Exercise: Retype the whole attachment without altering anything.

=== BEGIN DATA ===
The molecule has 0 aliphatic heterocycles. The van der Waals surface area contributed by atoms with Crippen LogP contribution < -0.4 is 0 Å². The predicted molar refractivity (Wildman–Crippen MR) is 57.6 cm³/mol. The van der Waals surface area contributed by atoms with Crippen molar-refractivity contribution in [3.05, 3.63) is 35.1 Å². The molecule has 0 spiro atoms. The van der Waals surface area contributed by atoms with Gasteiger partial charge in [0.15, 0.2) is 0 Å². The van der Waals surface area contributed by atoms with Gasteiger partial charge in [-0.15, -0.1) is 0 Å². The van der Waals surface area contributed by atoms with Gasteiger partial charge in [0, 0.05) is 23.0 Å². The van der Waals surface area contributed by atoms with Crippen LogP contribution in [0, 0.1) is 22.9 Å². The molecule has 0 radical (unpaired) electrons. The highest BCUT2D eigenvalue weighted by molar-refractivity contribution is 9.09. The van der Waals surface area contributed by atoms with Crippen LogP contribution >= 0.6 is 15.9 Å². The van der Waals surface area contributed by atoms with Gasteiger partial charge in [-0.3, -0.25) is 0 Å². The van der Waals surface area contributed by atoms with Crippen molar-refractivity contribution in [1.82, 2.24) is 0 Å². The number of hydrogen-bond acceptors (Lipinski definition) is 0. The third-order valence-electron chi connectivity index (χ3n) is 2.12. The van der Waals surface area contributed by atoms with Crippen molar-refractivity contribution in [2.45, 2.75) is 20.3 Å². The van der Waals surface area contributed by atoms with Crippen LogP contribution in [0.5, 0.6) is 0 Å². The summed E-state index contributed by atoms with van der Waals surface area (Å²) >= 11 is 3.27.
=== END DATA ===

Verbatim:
The molecule has 0 aliphatic heterocycles. The van der Waals surface area contributed by atoms with Crippen LogP contribution < -0.4 is 0 Å². The predicted molar refractivity (Wildman–Crippen MR) is 57.6 cm³/mol. The van der Waals surface area contributed by atoms with Crippen molar-refractivity contribution in [3.05, 3.63) is 35.1 Å². The molecule has 0 spiro atoms. The van der Waals surface area contributed by atoms with Gasteiger partial charge in [0.15, 0.2) is 0 Å². The van der Waals surface area contributed by atoms with Gasteiger partial charge in [-0.15, -0.1) is 0 Å². The van der Waals surface area contributed by atoms with Gasteiger partial charge in [0, 0.05) is 23.0 Å². The van der Waals surface area contributed by atoms with Crippen LogP contribution in [0, 0.1) is 22.9 Å². The molecule has 0 radical (unpaired) electrons. The highest BCUT2D eigenvalue weighted by molar-refractivity contribution is 9.09. The van der Waals surface area contributed by atoms with Crippen LogP contribution >= 0.6 is 15.9 Å². The van der Waals surface area contributed by atoms with Gasteiger partial charge in [-0.3, -0.25) is 0 Å². The van der Waals surface area contributed by atoms with Crippen molar-refractivity contribution in [1.82, 2.24) is 0 Å². The number of hydrogen-bond acceptors (Lipinski definition) is 0. The third-order valence-electron chi connectivity index (χ3n) is 2.12. The van der Waals surface area contributed by atoms with Crippen molar-refractivity contribution in [2.45, 2.75) is 20.3 Å². The van der Waals surface area contributed by atoms with Crippen LogP contribution in [0.5, 0.6) is 0 Å². The summed E-state index contributed by atoms with van der Waals surface area (Å²) >= 11 is 3.27.